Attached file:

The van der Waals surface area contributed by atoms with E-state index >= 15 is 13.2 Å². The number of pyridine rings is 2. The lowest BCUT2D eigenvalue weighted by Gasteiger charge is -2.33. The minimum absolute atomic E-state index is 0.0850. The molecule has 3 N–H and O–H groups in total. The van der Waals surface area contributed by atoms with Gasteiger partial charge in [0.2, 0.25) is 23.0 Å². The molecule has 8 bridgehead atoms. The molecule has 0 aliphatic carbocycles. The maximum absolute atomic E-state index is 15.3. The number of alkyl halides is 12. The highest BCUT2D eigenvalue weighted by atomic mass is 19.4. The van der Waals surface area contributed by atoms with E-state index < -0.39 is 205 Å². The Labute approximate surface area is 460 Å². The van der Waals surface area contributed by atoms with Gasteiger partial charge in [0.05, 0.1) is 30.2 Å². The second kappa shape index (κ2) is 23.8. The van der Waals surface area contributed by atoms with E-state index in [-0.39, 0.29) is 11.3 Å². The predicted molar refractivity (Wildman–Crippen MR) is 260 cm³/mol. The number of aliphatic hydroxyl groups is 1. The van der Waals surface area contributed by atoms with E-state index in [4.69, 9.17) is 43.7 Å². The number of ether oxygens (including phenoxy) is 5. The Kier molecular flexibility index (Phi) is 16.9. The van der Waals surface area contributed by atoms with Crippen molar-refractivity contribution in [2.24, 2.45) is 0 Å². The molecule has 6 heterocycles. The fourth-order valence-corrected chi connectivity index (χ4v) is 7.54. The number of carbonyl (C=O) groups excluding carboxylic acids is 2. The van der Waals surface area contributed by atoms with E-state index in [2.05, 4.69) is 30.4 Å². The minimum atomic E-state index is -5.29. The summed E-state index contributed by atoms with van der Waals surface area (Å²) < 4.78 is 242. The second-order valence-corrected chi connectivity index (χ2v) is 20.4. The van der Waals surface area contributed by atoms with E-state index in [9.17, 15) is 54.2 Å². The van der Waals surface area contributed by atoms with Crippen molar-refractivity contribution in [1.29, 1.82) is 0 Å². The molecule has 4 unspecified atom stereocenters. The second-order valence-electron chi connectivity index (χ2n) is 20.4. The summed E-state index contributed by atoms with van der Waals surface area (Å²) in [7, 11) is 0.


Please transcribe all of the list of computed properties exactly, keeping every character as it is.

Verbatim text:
The van der Waals surface area contributed by atoms with E-state index >= 15 is 13.2 Å². The number of pyridine rings is 2. The lowest BCUT2D eigenvalue weighted by Gasteiger charge is -2.33. The minimum absolute atomic E-state index is 0.0850. The molecule has 3 N–H and O–H groups in total. The van der Waals surface area contributed by atoms with Gasteiger partial charge in [0.2, 0.25) is 23.0 Å². The molecule has 8 bridgehead atoms. The molecule has 0 aliphatic carbocycles. The maximum absolute atomic E-state index is 15.3. The number of alkyl halides is 12. The highest BCUT2D eigenvalue weighted by atomic mass is 19.4. The van der Waals surface area contributed by atoms with E-state index < -0.39 is 205 Å². The Labute approximate surface area is 460 Å². The van der Waals surface area contributed by atoms with Gasteiger partial charge in [0.05, 0.1) is 30.2 Å². The second kappa shape index (κ2) is 23.8. The van der Waals surface area contributed by atoms with E-state index in [-0.39, 0.29) is 11.3 Å². The predicted molar refractivity (Wildman–Crippen MR) is 260 cm³/mol. The number of aliphatic hydroxyl groups is 1. The van der Waals surface area contributed by atoms with E-state index in [4.69, 9.17) is 43.7 Å². The number of ether oxygens (including phenoxy) is 5. The Kier molecular flexibility index (Phi) is 16.9. The van der Waals surface area contributed by atoms with Crippen molar-refractivity contribution in [2.24, 2.45) is 0 Å². The molecule has 6 heterocycles. The fourth-order valence-corrected chi connectivity index (χ4v) is 7.54. The number of carbonyl (C=O) groups excluding carboxylic acids is 2. The van der Waals surface area contributed by atoms with E-state index in [2.05, 4.69) is 30.4 Å². The minimum atomic E-state index is -5.29. The summed E-state index contributed by atoms with van der Waals surface area (Å²) < 4.78 is 242. The second-order valence-corrected chi connectivity index (χ2v) is 20.4. The van der Waals surface area contributed by atoms with E-state index in [9.17, 15) is 54.2 Å². The van der Waals surface area contributed by atoms with Crippen molar-refractivity contribution in [1.29, 1.82) is 0 Å². The molecule has 4 unspecified atom stereocenters. The second-order valence-electron chi connectivity index (χ2n) is 20.4. The summed E-state index contributed by atoms with van der Waals surface area (Å²) in [7, 11) is 0.